The price of a medication used during allergic emergencies have prompted an area allergist to give more prescription options to his patients.
The epinephrine auto-injectors known as EpiPen can cost up to $600, if an insurance company doesn't cover it.
"Unfortunately some of them do without. They just run the risk of going without because they can't afford it," Texan Allergy Physician Assistant Donnie Stone said.
According to Stone, after patients voiced concerns about the cost of the life-saving medication, he started giving them two prescription options, including EpiPen and an off-brand medication. When he offers that off-brand options, he pairs it with coupons online, which can bring the cost of the epinephrine medication to $200 or less.
This as a way to prevent those with food allergies or who have severe allergic reactions after getting allergy shots from going without epinephrine.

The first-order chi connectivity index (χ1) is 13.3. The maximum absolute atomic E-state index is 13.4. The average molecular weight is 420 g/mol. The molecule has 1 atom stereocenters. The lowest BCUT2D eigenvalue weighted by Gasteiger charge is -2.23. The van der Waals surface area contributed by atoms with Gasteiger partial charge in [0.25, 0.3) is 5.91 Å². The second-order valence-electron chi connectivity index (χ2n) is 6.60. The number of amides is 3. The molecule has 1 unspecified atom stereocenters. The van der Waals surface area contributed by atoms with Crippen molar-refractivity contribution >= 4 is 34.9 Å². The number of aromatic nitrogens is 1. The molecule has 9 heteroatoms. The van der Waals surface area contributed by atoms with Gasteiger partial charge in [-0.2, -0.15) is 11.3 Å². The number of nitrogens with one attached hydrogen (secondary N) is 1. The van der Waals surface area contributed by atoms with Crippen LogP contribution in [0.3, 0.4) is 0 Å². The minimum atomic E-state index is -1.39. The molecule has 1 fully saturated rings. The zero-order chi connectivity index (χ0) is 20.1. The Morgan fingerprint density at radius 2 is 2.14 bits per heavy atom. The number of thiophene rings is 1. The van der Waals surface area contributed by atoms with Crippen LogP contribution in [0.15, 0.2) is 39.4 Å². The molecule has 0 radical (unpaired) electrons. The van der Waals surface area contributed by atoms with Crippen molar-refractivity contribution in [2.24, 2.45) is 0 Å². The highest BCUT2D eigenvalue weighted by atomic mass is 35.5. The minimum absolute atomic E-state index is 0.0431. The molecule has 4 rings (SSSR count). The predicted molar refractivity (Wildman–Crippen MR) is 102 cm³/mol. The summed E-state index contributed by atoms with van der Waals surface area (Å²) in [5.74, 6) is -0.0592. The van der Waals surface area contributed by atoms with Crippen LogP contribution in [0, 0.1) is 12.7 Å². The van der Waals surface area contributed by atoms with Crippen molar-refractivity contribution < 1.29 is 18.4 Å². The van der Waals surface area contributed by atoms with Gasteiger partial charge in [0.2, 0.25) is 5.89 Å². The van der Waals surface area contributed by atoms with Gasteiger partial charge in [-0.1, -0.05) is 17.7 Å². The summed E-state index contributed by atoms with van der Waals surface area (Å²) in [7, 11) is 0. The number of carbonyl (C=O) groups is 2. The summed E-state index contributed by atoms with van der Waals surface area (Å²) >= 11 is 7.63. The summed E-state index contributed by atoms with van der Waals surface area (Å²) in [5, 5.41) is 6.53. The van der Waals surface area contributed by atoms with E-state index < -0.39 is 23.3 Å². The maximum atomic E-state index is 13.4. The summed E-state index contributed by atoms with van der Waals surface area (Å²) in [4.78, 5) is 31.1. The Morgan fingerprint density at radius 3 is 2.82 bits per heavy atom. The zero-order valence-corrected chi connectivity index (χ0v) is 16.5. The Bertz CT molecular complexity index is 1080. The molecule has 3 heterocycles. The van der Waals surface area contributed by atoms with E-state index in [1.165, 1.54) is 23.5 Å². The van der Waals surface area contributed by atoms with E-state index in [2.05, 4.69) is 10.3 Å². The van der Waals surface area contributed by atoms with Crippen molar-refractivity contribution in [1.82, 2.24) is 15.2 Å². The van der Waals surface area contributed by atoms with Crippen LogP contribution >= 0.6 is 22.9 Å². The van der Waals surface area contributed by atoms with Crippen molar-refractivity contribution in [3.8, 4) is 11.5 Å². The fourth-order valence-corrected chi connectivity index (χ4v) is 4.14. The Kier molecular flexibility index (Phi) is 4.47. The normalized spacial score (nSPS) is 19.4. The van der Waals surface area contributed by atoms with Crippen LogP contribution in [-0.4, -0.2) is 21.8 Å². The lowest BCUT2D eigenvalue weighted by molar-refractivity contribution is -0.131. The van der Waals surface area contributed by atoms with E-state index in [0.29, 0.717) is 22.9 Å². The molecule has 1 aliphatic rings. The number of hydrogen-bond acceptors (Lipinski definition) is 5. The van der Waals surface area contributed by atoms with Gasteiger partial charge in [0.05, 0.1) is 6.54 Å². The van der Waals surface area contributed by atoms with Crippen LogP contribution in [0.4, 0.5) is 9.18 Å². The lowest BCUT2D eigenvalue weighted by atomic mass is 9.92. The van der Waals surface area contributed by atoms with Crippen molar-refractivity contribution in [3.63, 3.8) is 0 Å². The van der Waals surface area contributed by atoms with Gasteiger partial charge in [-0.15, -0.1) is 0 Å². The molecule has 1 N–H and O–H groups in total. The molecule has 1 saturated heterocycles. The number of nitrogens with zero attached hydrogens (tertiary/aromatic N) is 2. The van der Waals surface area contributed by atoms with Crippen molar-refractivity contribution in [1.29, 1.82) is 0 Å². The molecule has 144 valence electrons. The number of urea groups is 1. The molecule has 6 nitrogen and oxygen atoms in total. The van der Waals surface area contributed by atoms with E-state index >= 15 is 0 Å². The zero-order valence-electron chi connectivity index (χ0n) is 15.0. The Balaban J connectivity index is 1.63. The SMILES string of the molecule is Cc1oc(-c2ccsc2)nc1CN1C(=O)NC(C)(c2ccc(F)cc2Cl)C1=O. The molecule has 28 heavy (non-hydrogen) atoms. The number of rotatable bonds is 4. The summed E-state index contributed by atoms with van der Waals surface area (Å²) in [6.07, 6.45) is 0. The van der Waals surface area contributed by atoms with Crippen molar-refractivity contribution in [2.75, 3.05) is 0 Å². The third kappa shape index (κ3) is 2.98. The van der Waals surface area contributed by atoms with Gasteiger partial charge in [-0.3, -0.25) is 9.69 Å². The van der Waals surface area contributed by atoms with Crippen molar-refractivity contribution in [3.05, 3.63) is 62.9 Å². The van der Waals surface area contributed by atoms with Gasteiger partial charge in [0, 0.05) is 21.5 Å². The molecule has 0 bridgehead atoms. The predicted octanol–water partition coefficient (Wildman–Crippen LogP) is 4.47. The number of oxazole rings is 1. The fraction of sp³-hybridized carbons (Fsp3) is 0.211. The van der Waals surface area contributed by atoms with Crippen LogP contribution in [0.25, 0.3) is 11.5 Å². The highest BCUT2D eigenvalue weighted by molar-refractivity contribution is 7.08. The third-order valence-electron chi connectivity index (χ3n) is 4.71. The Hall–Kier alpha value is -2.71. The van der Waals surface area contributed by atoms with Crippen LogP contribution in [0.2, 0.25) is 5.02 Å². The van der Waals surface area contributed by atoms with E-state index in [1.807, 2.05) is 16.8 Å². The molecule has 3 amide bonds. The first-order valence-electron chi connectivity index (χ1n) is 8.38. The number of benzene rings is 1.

"The thing we worry about most is severe swelling of the tongue and closing of the throat that causes shortness of breath and can lead a fatality, if it's not treated properly," Stone said.
Erin Poteet, who was prescribed Epipen during the time she was getting allergy shots, did not have a severe allergic reaction during that time so she didn't have to use the epinephrine auto injectors. However, she said if she had to buy it again at the regular $600 in the future, it would be difficult.
"I would find a way whether it is cutting out on eating out.I would have to find a way. In a life or death situation, if you have that reaction, that would make a difference so you have to have it," Poteet said.
Mylan, the pharmaceutical company behind the EpiPen, also launched an EpiPen Savings Card, which can provide up to $300 in savings for each two-pack for patients who have commercial health insurance. It has also launched a generic auto-injector at half of the cost with up to $25 off out-pocket costs for eligible patients.
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